Monday, April 11, 2016

Boswell Event Alert: Ally Condie, Ellen Bravo, Chia Youyee Vang with Dalia Gomaa, Adam Carr, Gail Carson Levine, Kwame Alexander, Bill Barry, plus a shout out for Milwaukee Day and a reminder for Meg Jones next week.

What's Boswell up to this week? Please note that our event with Helen Macdonald has sold out, but there are still several great options.

Monday, April 11, 6:30 pm, at the West Allis Public Library, 7421 W National Ave:
Ally Condie, author of Matched and Summerlost.

This story aimed at kids 10 and up is about a girl whose mom brings the family to a small town with a summer Shakespeare Festival after the deaths of her father and brother.  I wanted to devote a little more space to Ally Condie's Summerlost so I wrote a separate blog post. Since we boost this one, many of you probably haven't read it. I suggest you link to it here. I corrected some of the typos.

And it's nice to see Condie get a nice write up in the Deseret News from Christine Rappleye, who writes: Summerlost, written for middle grade readers, doesn’t have the fantasy elements, but it does explore relationships with friends and family, and the moments that can change those relationships. It’s an emotional story as Cedar and Leo face events in their lives and try to figure out how to be understood while their adventures draw them into a mystery that means a lot to them. 'One of the biggest compliments I could receive was when my 12-year-old read it and came back with tears in his eyes and sighed,' she (Condie) said."

Tuesday, April 12, 7 pm, at the UWM Union Fireside Lounge, 2200 W Kenwood Ave:
Ellen Bravo, author of Again and Again.

From the UWM Women's Resource Center: "Ellen Bravo, a former UWM Women’s Studies professor, returns to present her latest fiction novel Again and Again. This poignant work follows college roommates as they experience the trauma of campus sexual assault and their lives, 20 years later, when they have another opportunity to feel justice. Ellen will read a few passages from her book and engage us in riveting conversation. Light refreshments will be provided."

Ellen Bravo is currently head of Family Values @ Work, which has been in the news promoting paid family leave. She was formerly executive director of 9 to 5, and also taught women's studies at UWM. This event is cosponsored by UWM Women’s Resource Center, Sociocultural Programming, Women and Gender Studies, Student Association and Women’s Advocacy Committee.

Thursday, April 14, 4 pm, at UWM Greene Hall, which is on Downer Ave between Hampshire and Newport:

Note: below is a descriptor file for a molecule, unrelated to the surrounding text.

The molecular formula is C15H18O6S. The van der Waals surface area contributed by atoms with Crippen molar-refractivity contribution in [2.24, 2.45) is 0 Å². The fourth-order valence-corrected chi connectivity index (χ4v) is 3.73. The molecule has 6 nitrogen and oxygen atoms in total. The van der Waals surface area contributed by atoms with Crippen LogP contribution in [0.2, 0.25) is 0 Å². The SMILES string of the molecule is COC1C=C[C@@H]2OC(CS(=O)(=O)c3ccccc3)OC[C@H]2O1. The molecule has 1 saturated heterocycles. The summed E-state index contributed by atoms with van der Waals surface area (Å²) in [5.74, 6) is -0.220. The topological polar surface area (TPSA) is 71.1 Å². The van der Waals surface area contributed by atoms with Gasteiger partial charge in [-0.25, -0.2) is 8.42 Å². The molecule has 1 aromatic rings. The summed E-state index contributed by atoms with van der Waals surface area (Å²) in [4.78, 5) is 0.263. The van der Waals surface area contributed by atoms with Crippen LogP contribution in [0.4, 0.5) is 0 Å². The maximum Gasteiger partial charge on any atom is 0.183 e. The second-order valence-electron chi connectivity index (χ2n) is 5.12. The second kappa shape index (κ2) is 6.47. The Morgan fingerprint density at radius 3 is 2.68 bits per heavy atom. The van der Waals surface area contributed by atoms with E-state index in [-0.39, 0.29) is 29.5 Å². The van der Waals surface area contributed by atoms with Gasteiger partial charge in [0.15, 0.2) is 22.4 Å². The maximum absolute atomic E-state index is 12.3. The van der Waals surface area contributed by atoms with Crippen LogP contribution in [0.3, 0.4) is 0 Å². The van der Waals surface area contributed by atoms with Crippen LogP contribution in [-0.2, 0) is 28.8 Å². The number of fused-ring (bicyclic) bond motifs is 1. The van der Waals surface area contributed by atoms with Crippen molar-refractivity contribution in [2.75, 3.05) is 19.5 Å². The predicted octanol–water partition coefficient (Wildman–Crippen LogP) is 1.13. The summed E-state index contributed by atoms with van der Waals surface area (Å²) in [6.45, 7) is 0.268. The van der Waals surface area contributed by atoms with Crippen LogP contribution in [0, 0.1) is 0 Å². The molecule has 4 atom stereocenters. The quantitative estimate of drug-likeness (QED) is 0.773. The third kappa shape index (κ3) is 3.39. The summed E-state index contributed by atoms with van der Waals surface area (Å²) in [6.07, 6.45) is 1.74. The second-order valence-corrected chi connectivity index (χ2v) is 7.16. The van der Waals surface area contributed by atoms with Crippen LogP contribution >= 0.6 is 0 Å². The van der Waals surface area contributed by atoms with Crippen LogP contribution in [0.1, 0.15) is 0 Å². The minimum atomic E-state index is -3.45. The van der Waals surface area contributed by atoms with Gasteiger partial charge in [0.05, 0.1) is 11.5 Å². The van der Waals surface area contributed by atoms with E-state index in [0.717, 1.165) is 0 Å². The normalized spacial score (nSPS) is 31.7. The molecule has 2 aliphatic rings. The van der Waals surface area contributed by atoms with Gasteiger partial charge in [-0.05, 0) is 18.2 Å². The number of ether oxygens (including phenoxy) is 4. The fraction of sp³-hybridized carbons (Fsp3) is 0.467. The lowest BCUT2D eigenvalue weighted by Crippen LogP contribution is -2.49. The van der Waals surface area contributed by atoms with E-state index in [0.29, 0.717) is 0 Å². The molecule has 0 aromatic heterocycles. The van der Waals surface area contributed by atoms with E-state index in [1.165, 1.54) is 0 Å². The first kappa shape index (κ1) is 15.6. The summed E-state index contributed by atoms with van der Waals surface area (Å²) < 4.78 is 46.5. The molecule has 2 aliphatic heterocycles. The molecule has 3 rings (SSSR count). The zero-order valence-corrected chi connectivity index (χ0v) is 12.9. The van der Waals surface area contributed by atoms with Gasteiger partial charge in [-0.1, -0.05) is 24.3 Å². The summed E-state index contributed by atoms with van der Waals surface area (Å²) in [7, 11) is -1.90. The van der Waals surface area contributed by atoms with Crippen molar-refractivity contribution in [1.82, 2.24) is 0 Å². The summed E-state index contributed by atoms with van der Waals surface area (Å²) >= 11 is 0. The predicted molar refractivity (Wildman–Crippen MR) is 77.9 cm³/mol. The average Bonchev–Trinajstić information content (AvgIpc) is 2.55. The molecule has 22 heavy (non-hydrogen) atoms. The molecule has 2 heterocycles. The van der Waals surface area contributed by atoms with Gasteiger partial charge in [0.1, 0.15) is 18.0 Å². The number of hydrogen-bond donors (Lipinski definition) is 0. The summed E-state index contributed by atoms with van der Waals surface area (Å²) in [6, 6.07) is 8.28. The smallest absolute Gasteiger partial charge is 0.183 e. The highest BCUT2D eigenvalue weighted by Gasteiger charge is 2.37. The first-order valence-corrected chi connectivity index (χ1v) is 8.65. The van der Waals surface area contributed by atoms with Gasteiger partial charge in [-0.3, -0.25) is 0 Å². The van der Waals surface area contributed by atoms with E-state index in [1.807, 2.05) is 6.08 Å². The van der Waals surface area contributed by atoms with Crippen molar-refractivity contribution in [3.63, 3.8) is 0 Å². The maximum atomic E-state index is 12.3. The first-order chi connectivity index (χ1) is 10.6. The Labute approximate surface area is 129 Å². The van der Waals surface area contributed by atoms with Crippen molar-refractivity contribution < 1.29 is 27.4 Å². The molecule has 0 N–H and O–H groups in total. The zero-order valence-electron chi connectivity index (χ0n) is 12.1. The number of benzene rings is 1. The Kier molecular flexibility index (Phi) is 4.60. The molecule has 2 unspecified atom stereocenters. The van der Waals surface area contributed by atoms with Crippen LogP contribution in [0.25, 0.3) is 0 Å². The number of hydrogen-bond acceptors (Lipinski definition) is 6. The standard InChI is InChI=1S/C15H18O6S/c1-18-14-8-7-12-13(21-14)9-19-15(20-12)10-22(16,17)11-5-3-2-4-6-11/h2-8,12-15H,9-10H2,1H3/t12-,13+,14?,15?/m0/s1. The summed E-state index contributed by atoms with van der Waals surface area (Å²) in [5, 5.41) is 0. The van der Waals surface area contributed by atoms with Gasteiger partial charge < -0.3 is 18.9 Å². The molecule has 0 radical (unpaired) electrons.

Chia Youyee Vang, co-editor of Claiming Place: On the Agency of Hmong Women and Dalia Gomaa, author of The Non-National in Contemporary American Literature: Ethnic Women Writers and Problematic Belongings.

Associate Professor of History Chia Youyee Vang teaches at UWM where she specializes in 20th century US-Asia relations, Cold War politics, Asian America history, refugee migration, transnational and diaspora communities.

Dalia Gomaa is a lecturer in the Women's and Gender Studies program where her areas of specialty are Transnational feminisms, ethnic American literature, and postcolonial and Third World literature.

Thursday, April 14, 6pm, at Turner Hall: Milwaukee Day 2016

We have no evening event today, but one option for you is the annual Milwaukee Day Celebration at Turner Hall, featuring a concert by Aill, Def Harmonic, Midnight Reruns, Lex Allen, Space Raft, and Skai Academy. Buy tickets here.

On the upper level will be 15 of Milwaukee's finest arts and crafts vendors, with proceeds benefit TransCenter for Youth's Escuela Verde.

Friday, April 15, 7 pm, at Boswell:
Adam Carr, author of Explore MKE: Your Neighborhood, Our City, presented by SHARP LITERACY.

One day after Milwaukee Day (it's unofficially San Francisco day I guess), we're hosting Adam Carr, Milwaukee-based writer, storyteller, producer, and all-around urban champion. His work explores the kaleidoscope of community in his hometown through a variety of mediums and platforms. This includes (but is not limited to) public art installations, bus tours, multi-media projects, photography, teaching, radio stories, and now, a children’s book.

Explore MKE is an invitation to Milwaukeeans of all ages to explore our many communities and discover our city. Inside, you’ll find the story of Jayden and Anya, two students who live in Milwaukee, but who experience their city in different ways. Informational sections weave together iconic Milwaukee institutions and neighborhood-based landmarks with common themes.